Workers transport a second batch of vaccines developed by Chinese pharmaceutical firm Sinopharm at an airport in the central Bolivian city of Cochabamba on March 30 to advance the country's mass immunization campaign against COVID-19 (XINHUA)
The world has never been homogenous. Over the ages, the plurality of man has been blamed as the root of various conflicts. But it must also be acknowledged that it is through such diversity that mankind managed to compete and progress, ultimately contributing to what it is today.
The waning and waxing of human cooperation has characterized the history of mankind. Nonetheless, it is obvious that mankind risks its very survival if coordinated collaboration continues to remain so weak in the face of existential threats. We know that no man is an island. This is particularly true as the world is ravaged by the prevailing pandemic.
In the past year, the global community has generally failed to make a concerted fight against COVID-19. Multilateral international collaboration has left much to be desired. The unipolar hegemon was, for the first time in the past seven decades, conspicuously absent from the international web of collaboration; let alone providing leadership in the fight against the deadly contagion.
On the other hand, incensed by the threat of being displaced as the unipolar superpower by the meteoric rise of China, the U.S. has grown intolerant, if not paranoid of, any outreach initiatives by China engaging the international community.
The level of intolerance has reached a record high. Even the successful containment of the epidemic in China is discriminated against with ideological prejudice. Chinese aid in terms of personal protective equipment to several of the countries hit worst by the pandemic has also been labeled a "geopolitical Trojan horse."
The specter of McCarthyism is being resurrected at the expense of multilateral international cooperation. Indeed, the COVID-19 outbreak has heavily polarized the global community. Instead of enhancing the synergy of human resources and endeavor, the contagion has become a political poker to stoke a fresh cold war, pushing the world to the brink of conflict.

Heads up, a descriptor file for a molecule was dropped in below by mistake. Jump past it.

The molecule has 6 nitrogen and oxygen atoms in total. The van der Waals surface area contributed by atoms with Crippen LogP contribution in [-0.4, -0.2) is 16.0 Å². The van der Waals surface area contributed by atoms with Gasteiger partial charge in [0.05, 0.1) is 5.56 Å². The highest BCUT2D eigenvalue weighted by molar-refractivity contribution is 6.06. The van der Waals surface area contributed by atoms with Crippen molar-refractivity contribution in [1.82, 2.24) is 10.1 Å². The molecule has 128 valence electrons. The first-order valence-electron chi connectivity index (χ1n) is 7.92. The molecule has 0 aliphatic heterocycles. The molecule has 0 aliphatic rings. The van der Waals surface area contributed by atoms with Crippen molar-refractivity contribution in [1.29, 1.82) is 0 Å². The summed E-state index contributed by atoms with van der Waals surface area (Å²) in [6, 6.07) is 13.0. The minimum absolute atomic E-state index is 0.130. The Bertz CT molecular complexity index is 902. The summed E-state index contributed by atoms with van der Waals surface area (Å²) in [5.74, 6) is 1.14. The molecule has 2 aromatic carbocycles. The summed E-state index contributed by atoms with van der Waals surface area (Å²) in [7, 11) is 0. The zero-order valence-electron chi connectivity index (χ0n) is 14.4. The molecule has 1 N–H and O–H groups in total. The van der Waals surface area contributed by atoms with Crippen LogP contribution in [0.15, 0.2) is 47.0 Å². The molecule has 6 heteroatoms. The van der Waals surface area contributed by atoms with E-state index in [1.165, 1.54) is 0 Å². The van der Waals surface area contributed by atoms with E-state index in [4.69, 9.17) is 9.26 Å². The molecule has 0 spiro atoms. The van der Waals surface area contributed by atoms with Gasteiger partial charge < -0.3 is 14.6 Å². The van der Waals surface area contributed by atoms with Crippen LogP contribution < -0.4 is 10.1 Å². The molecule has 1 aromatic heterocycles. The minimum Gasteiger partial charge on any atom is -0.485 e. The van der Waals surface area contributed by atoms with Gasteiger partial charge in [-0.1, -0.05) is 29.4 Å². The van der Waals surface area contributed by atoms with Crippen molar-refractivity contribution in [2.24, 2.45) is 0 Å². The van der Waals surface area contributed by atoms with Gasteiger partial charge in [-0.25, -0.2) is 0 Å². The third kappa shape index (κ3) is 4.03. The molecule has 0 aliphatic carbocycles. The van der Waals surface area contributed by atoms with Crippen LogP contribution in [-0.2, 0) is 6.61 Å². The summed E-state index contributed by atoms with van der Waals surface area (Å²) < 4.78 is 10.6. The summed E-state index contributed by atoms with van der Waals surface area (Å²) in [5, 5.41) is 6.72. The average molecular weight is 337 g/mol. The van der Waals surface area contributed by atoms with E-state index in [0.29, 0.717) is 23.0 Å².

The end of Pax Americana
From the American perspective, realizing the dwindling of its global geopolitical influence, the unbridled spread of the contagion across the U.S., as well as among its allies reminds the superpower and the world of the "Suez Moment." This has led many to trumpet the end of Pax Americana—the relative peace thought to be brought about by the preponderance of the U.S. power after World War II. The rise of China and its increasing role in geopolitics has now been labeled a new potential threat.
Against such a biased geopolitical backdrop, no amount of persuasion or preaching the virtues of international cooperation could ever convince prejudicial minds obsessed with the arrogance of power preponderance. The Pax Americana, compounded with the notion of American exceptionalism, has over the past seven decades bred ubiquitous American dominance. The collapse of the Soviet Union and its satellite Eastern European bloc further boosted the U.S. status as the sole unrivaled hegemon.
From the Chinese perspective, the rules-based paradigm in global governance has time and again been abused by the U.S. to unilaterally impose its ideology throughout the world under the cloak of liberal democracy. Any alternative model of governance, deemed not in sync with the Western model of democracy, is given short shrift under the prevailing U.S. global order.